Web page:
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Audition advice…..

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A young teen I recently filmed with wrote me an email and asked me: “Hey Mr. Carver I have a few questions about the film business. Well, I noticed that the kids at the shoot had done a lot of work and were really experienced. I thought getting an agency would get me a lot of roles, but I find that is not the case at all. Could you please tell me some ways to get auditions and tips about auditions. I would also really appreciate it if you could tell me someone you know that could help me with my problem.”

Below was my response so I thought I would just share:


First off don’t worry about the other kids and who have more experience than you. There will always be someone bigger than you until you get to a Will Smith type of level. Then it’s all based on how much money you make for the studios per movie.


An agent is pretty much there to “sell you” so that person may or may not be good at that, but YOU have to make their job easy by just being as GOOD as you possibly can. Then your talents will sell itself. The bigger your agent, the better auditioning opportunities you will have because sometimes they have relationships with casting directors, producers, directors, etc. Agents are there to help you get the gigs, but it’s up to you to master your craft…what you can do is practice auditioning by training with a coach who specializes in that. There are local acting coaches who specialize in that area. 


Some other things that can help you are having some creative and professional headshots that show character. This is just my personal opinion, but plain headshots of actors bore me. Yes that person may look nice but it gives me no sense of what type of character they can play. Example: A young man submitted three headshots to me. One was him smiling, another was him frowning wearing a leather jacket and leaning on a nice car, the third was him doing another expression or emotion. It just so happens he had the “look” I was searching for one of my characters so I called him up and met with him about the role. The photo of him leaning against the car looking like a tough guy really sold his look for the movie I was doing at the time. Had he just sent over all pics of him smiling I may have glazed over him and sifted through the other 600 submissions I got.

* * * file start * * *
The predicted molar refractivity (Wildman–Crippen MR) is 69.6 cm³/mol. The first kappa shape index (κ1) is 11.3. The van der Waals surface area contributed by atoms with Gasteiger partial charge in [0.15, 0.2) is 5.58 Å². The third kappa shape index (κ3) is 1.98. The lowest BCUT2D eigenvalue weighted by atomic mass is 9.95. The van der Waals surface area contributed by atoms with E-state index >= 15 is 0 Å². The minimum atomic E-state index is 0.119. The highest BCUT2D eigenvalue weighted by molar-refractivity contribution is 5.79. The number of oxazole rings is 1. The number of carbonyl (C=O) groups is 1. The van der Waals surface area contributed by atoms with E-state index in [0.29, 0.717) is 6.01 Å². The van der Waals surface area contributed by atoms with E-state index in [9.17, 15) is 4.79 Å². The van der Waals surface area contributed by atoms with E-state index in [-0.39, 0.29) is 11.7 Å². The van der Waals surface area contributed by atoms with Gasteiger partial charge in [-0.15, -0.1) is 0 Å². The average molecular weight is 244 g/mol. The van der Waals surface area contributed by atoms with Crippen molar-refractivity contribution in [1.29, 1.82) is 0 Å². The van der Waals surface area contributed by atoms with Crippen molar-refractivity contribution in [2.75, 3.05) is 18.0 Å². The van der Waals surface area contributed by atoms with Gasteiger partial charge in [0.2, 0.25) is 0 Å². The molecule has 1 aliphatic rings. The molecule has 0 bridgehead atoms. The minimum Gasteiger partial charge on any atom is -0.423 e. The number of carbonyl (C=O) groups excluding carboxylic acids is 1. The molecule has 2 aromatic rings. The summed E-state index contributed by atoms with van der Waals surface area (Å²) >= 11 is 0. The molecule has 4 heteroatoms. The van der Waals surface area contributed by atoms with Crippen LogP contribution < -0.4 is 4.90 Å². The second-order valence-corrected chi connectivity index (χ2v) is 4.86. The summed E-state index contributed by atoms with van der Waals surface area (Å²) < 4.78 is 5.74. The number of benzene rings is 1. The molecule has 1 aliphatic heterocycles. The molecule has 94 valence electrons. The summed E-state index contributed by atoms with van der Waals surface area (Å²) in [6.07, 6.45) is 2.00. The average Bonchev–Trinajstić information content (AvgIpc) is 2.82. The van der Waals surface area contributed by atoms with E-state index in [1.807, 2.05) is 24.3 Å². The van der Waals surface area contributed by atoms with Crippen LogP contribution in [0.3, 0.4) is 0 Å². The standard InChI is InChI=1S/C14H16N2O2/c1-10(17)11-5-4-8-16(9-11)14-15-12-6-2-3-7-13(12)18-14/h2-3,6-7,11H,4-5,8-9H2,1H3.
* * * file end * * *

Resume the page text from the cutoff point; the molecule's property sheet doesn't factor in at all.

Some other things that will help you is getting some footage online of your acting. This is HUGE to me. I have selected actors in my projects several times just based on their previous work and skipped the casting step altogether sometimes. Also when you do your auditions remember you’re just doing the best you can do, don’t audition for the job, create an interesting and compelling character and just present what you do and your best portrayal of the character. You’re going on auditions to present what you do — to act. Do your thing the best to your abilities and walk away. Because after that it’s out of your hands. There are so many things that go on behind the scenes as to why you may or may not get the job that it’s out of your control and not worth losing sleep over. As long as you’ve given your all that’s all you can do 🙂


Jay Carver

Jay Carver is a screenwriter, director and producer. Through his production company J-Style Films, he has done work for companies such as Turner Broadcasting. In the past, he has worked with Hollywood actor Omari Hardwick and won several film festivals including "Best Director".

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